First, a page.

The U.S. Court of Appeals for the 11th Circuit issued its opinion in
Tenet Healthsystem GB, Inc. v. Care Improvement Plus South Central
on Aug. 18, setting up a brewing circuit split with the 6th Circuit’s 2016
decision in Ohio State Chiropractic Ass’n. v. Humana Health Plan, Inc.The
central issue in both cases is whether a noncontracted hospital must first
exhaust Medicare administrative remedies before suing a Medicare Advantage
Organization (MAO) over payment disputes.
In the 11th Circuit case, several hospitals treated the health plan’s
members after obtaining authorization for the services. Later, the health
plan determined that the services were not covered and recouped payment.
The hospitals sued in federal court and the district court dismissed the
case based on the conclusion that the hospitals, as noncontracted
providers, must pursue and exhaust the administrative remedies available to
Medicare providers pursuant to 42 C.F.R. Part 422.
On appeal, the 11th Circuit affirmed, holding that the hospitals must
pursue and exhaust their remedies because they were parties to an
“organization determination” as de facto assignees of the health plan’s
members, since they agreed to hold the members harmless and not bill them
for the services rendered. The court expressed its sympathy for the
hospitals and the Department of Health and Human Services’ concerns — which
the government articulated in amicus briefs — about the backlog of Medicare
appeals. However, the court explained that if “this result strains the
resources of [the Centers for Medicare and Medicaid Services], any solution
must come from Congress or the agency.”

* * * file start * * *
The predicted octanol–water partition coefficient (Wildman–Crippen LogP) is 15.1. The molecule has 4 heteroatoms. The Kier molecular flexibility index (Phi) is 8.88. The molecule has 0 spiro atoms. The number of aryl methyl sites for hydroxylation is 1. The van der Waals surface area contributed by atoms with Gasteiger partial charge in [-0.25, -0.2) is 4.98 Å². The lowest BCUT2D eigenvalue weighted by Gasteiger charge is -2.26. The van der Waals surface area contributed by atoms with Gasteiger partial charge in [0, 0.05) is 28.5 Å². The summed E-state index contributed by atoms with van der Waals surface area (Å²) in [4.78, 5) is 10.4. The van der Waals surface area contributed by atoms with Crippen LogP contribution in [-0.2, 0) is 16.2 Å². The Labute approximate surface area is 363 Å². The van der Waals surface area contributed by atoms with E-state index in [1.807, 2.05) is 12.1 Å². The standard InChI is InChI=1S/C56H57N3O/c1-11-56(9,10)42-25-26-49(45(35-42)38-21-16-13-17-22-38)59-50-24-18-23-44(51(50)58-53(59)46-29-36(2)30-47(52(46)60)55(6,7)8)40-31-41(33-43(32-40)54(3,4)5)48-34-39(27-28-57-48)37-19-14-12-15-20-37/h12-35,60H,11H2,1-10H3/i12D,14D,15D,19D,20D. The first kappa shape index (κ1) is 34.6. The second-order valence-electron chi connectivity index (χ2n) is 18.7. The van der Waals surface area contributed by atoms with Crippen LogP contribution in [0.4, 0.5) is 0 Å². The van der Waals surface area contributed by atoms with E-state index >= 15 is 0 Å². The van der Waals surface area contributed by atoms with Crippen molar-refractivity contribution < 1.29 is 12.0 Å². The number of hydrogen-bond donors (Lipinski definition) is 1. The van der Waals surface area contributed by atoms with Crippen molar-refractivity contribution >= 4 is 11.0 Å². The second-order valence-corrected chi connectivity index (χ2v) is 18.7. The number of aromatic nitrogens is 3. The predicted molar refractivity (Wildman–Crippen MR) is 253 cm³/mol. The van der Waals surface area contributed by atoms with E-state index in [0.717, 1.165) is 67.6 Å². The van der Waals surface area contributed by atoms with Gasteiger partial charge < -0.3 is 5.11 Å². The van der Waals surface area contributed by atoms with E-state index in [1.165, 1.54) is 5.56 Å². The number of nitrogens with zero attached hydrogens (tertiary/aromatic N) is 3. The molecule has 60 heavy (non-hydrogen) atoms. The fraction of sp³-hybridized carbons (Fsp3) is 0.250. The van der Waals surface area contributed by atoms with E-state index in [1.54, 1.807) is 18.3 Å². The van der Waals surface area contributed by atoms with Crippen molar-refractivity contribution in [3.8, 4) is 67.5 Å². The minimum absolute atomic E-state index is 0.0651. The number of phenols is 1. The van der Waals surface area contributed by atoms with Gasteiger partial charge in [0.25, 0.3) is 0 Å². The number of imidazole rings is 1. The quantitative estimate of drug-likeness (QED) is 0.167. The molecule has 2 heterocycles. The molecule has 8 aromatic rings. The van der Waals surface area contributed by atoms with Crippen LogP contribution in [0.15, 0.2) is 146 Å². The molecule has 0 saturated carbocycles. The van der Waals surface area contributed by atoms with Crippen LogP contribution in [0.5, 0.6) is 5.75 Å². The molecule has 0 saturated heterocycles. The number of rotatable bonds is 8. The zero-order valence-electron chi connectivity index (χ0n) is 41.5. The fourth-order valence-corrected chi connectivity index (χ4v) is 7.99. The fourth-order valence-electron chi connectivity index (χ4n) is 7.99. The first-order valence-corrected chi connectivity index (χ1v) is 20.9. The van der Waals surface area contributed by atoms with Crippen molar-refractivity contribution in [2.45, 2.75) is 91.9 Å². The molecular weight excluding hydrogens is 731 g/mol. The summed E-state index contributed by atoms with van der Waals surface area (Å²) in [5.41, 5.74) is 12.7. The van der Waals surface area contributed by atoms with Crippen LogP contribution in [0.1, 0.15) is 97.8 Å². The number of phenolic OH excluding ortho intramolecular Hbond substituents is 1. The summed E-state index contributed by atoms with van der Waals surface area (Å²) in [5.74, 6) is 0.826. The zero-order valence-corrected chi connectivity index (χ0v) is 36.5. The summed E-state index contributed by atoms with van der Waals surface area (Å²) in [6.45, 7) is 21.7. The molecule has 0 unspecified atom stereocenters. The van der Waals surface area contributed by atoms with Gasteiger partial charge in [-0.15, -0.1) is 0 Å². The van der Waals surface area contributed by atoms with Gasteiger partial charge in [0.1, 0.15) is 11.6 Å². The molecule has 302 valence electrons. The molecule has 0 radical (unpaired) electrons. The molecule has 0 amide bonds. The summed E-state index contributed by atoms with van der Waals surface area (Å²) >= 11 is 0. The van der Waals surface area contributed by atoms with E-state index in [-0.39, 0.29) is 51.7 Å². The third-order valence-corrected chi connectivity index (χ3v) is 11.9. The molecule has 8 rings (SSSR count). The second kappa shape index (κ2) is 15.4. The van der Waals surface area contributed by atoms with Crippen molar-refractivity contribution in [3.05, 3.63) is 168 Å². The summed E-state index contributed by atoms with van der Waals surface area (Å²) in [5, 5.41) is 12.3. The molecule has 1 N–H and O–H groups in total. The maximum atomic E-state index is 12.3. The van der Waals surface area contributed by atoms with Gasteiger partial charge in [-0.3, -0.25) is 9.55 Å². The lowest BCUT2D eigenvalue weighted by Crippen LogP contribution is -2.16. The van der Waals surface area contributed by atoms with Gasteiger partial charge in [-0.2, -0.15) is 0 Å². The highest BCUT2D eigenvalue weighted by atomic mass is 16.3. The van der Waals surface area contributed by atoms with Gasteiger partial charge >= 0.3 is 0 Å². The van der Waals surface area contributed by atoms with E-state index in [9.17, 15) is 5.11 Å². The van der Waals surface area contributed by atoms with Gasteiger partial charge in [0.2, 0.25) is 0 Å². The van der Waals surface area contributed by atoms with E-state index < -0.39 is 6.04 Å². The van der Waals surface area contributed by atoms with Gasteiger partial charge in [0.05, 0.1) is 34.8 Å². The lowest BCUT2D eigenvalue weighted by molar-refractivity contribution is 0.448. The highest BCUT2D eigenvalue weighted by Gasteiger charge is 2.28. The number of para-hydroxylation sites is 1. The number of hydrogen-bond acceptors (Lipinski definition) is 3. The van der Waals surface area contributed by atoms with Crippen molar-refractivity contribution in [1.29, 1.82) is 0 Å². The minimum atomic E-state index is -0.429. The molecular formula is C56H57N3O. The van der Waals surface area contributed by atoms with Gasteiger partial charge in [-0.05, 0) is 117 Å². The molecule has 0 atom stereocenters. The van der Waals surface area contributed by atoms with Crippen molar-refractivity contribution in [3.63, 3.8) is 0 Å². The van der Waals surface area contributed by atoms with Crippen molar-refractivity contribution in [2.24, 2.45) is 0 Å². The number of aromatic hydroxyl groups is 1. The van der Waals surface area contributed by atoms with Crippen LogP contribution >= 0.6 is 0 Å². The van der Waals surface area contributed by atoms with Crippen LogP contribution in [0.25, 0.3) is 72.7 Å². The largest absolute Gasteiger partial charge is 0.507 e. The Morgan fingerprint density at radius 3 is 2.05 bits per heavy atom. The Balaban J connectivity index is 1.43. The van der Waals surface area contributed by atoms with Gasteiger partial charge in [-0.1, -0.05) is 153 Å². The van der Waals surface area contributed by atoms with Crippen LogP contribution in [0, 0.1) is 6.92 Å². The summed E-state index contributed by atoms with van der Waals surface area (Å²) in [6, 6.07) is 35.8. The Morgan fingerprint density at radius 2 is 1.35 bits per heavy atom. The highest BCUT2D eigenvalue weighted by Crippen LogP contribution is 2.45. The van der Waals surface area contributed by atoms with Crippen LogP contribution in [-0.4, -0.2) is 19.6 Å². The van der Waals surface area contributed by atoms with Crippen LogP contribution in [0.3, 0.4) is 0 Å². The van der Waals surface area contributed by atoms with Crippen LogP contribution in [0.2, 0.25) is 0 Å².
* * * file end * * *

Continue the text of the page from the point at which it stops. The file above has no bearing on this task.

In Ohio State Chiropractic Association, the health plan recouped
payments from a noncontracted provider after it overpaid the provider due
to a computer “glitch.” The provider sued in state court, and the health
plan removed the matter to federal court based on the “federal officer”
doctrine and moved to dismiss the case based on the failure to exhaust
administrative remedies. The district court granted the motion to dismiss.
On appeal, however, the 6th Circuit found removal to be improper and
reversed the district court. The court did not stop there, addressing the
failure-to-exhaust argument in dicta. As the court explained, although it
did not need to decide that issue, it found the argument unpersuasive
because the heart of the case did not involve the denial of benefits to a
Medicare beneficiary; the only dispute was over payment between the
provider and the health plan.
Prior to these two decisions, district courts and state courts grappled
with the issue of Medicare exhaustion in the context of lawsuits between
providers and MAOs and reached differing conclusions. As these cases play
out in the lower courts, noncontracted providers will need to consider what
steps to take, if any, to administratively appeal MAO payment disputes
before bringing lawsuits.